Salisbury CathedralSalisbury
33 The Close
Salisbury SP1 2EJ
 
 
 
 
Salisbury Cathedral is well known for being a perfect example of Early English architecture and for having the tallest spire in Britain. Not so well known is that it is a stunning, harmonious mix of ancient and modern.
 
To mark the Cathedral’s 750th Anniversary a new font was installed in the centre of the medieval nave. This is no ordinary font but a breathtakingly beautiful “large and exquisite piece of modern religious art” It was designed by William Pye, Britain’s most distinguished water sculptor.
 
Cruciform in shape, and with a three metre span to allow for total immersion baptism, it is a beautiful green patinated bronze vessel with a Purbeck Freestone plinth and brown patinated bronze grating. Water gently overflows from its four corners whilst, at the same time, reflecting the soaring majesty of the medieval nave in its perfectly smooth, still surface.
 
Among other modern treasures to be found in this ancient cathedral is the huge vibrant blue Prisoners of Conscience stained glass window in the Trinity Chapel behind the high altar, and a beautifully engraved glass prism by Laurence Whistler in the Morning Chapel.
 
The ancient fabric of the Cathedral dates from 1220 and remarkably the basic structure was completed by 1258. The resultant building is in one architectural style, making Salisbury Britain's finest 13th century Gothic Cathedral.
 
Here are a few statistics for this iconic Cathedral - It is set in the largest Cathedral Close in Britain and has the tallest spire in the country (404 feet/123 metres). The choir stalls are the earliest surviving complete set of any cathedral and the cloisters are the largest in Britain.
 
Magna Carta 
On display is the finest of only four remaining copies of the 1215 ‘Magna Carta’ and Europe’s oldest working clock (1386).
 
Accommodation - Search & Book through Lastminute.com here:    External Link
 
 
A Little of the History
Salisbury’s original Norman cathedral was built on Old Sarum hill by Bishop Osmund but deteriorating relations between the clergy and the military at Old Sarum led to the decision to re-site the cathedral elsewhere. A more congenial site beside the river was chosen.
 
Bishop Richard Pore oversaw the building of the new cathedral in the Early English style using stone from the old one. Because of the high water table, the cathedral was built on only four feet of foundations and within 38 years the nave, transepts and choir had been completed.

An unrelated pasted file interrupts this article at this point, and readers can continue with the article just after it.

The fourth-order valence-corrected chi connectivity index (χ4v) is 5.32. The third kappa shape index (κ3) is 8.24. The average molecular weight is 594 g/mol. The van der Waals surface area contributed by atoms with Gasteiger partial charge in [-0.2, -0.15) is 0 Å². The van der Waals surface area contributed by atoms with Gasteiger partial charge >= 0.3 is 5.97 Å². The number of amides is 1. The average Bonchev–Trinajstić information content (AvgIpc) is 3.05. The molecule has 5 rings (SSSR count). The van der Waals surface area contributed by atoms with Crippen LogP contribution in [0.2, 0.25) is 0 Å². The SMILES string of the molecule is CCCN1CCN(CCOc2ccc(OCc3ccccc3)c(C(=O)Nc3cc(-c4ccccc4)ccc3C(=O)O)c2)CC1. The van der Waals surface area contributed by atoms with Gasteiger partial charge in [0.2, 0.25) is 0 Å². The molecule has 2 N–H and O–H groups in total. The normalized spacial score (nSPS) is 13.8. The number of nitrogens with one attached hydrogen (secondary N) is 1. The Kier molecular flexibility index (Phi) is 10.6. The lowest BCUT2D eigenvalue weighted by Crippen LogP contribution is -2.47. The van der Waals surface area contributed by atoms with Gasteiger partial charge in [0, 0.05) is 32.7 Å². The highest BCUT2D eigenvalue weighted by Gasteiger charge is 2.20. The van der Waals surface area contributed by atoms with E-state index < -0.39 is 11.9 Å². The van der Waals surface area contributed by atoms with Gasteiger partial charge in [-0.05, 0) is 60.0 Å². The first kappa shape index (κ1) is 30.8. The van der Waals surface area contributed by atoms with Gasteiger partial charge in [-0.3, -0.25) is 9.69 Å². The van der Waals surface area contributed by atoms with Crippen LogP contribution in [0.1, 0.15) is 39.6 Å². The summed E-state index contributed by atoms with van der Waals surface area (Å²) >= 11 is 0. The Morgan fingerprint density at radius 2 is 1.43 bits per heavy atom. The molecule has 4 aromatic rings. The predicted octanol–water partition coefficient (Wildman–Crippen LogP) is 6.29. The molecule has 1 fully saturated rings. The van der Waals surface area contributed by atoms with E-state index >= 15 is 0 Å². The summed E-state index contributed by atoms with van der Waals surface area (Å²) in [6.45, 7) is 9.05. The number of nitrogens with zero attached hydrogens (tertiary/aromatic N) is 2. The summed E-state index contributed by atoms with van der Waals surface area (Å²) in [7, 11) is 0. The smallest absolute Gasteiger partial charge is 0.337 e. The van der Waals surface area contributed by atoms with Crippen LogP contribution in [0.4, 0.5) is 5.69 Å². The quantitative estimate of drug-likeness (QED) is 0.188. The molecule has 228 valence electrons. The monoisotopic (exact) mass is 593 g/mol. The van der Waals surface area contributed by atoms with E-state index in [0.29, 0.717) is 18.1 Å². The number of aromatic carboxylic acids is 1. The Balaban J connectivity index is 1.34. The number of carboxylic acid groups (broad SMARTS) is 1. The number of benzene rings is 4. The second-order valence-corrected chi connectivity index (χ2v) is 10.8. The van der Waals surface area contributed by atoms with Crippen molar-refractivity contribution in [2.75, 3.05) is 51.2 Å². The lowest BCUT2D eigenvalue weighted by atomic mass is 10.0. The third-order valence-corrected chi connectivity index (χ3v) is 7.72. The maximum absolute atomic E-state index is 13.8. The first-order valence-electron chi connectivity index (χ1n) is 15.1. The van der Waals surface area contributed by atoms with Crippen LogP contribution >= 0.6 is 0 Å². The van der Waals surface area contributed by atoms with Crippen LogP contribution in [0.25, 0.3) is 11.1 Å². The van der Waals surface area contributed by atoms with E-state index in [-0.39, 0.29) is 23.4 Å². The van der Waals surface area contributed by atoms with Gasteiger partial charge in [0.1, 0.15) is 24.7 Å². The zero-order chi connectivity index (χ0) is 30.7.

Bishop Osmund’s remains were removed from Old Sarum and interred in a splendid shrine and Osmund was canonised.
 
By 1280 the west front, cloisters and chapter house had been completed. The tower and spire was completed by 1320.
 
The West Front is large, highly decorated and impressive. It accommodates over 130 shallow niches of varying sizes in 5 tiers. Seventy-three of the niches contain statues representing not only religious and ecclesiastical figures but royalty, doctors and other worthy people as well. Most of the statues were added in the 19th century.
 
The eight sided Chapter House is very graceful and has an unusual medieval sculptured frieze running around the inside just above the stalls. It illustrates stories from Genesis and Exodus showing Adam and Eve, Noah’s Ark and the animals, the Tower of Babel, etc. On display is one of the original copies of the Magna Carta presented to the barons at Runnymede in 1215.
 
This is an old church with a very modern approach. There are excellent facilities and extremely knowledgeable and friendly guides conduct free tours. These come highly recommended. The Cathedral has an excellent easy-to-use website with a superb gallery of images.
 
Plan Your Visit 
Accommodation - Search & Book through Agoda here:    External Link
 
Opening Times
Daily 07:15 to 18:15 hours (June – August stays open 1 hour later)
Recommended viewing times for visitors on Sundays are 12:30 – 14:30 or after 16:00 hours.
 
Admission
Free but a donation is requested to assist with upkeep of this iconic building.
 
Disabled Access
The Cathedral floor, Chapter House, Cloisters, Refectory Restaurant and Shop are wheelchair accessible.
Toilets available for wheelchair users.
 
Tower Tours
Explore the spectacular roof space and view the interior of the hollow spire, with its ancient wood scaffolding, accompanied by a fully trained guide. Climb 332 steps in easy stages, by narrow spiral staircases and interior roof walkways, to reach the base of the Spire, 225ft (69m) above ground level. For further information, prices and safety restrictions go to  Web:   Salisbury Cathedral/ Tower Tours    External Link
 
Facilities
Refectory Restaurant open daily except Christmas Day.
Cathedral Shop open daily except Christmas Day. Toilets.
 
Contact & Further Information
Telephone   +44 (0) 1722 555120
Website   Salisbury Cathedral    External Link
 
Getting There
The Cathedral website has detailed 'Getting There' information at  Web:  Salisbury Cathedral/ Getting Here    External Link
 
Google Maps - Salisbury Cathedral